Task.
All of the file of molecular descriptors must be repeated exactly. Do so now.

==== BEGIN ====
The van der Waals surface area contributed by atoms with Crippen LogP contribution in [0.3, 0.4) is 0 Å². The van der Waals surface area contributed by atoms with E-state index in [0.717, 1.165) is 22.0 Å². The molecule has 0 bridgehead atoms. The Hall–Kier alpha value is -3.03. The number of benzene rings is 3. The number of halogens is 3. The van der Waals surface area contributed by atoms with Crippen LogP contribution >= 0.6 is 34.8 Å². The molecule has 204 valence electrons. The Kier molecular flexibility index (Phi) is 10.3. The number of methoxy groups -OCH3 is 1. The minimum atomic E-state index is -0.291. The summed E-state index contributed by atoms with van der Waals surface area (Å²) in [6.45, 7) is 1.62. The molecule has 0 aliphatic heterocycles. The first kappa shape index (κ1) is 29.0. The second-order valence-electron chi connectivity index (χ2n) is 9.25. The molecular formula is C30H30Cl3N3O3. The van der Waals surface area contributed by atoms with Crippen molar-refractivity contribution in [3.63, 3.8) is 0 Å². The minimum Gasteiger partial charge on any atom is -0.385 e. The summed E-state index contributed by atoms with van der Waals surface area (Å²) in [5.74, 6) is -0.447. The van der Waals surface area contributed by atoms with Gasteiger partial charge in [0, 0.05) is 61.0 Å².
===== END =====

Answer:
The van der Waals surface area contributed by atoms with Crippen LogP contribution in [0.3, 0.4) is 0 Å². The van der Waals surface area contributed by atoms with E-state index in [0.717, 1.165) is 22.0 Å². The molecule has 0 bridgehead atoms. The Hall–Kier alpha value is -3.03. The number of benzene rings is 3. The number of halogens is 3. The van der Waals surface area contributed by atoms with Crippen LogP contribution >= 0.6 is 34.8 Å². The molecule has 204 valence electrons. The Kier molecular flexibility index (Phi) is 10.3. The number of methoxy groups -OCH3 is 1. The minimum atomic E-state index is -0.291. The summed E-state index contributed by atoms with van der Waals surface area (Å²) in [6.45, 7) is 1.62. The molecule has 0 aliphatic heterocycles. The first kappa shape index (κ1) is 29.0. The second-order valence-electron chi connectivity index (χ2n) is 9.25. The molecular formula is C30H30Cl3N3O3. The van der Waals surface area contributed by atoms with Crippen molar-refractivity contribution in [3.63, 3.8) is 0 Å². The minimum Gasteiger partial charge on any atom is -0.385 e. The summed E-state index contributed by atoms with van der Waals surface area (Å²) in [5.74, 6) is -0.447. The van der Waals surface area contributed by atoms with Gasteiger partial charge in [0, 0.05) is 61.0 Å².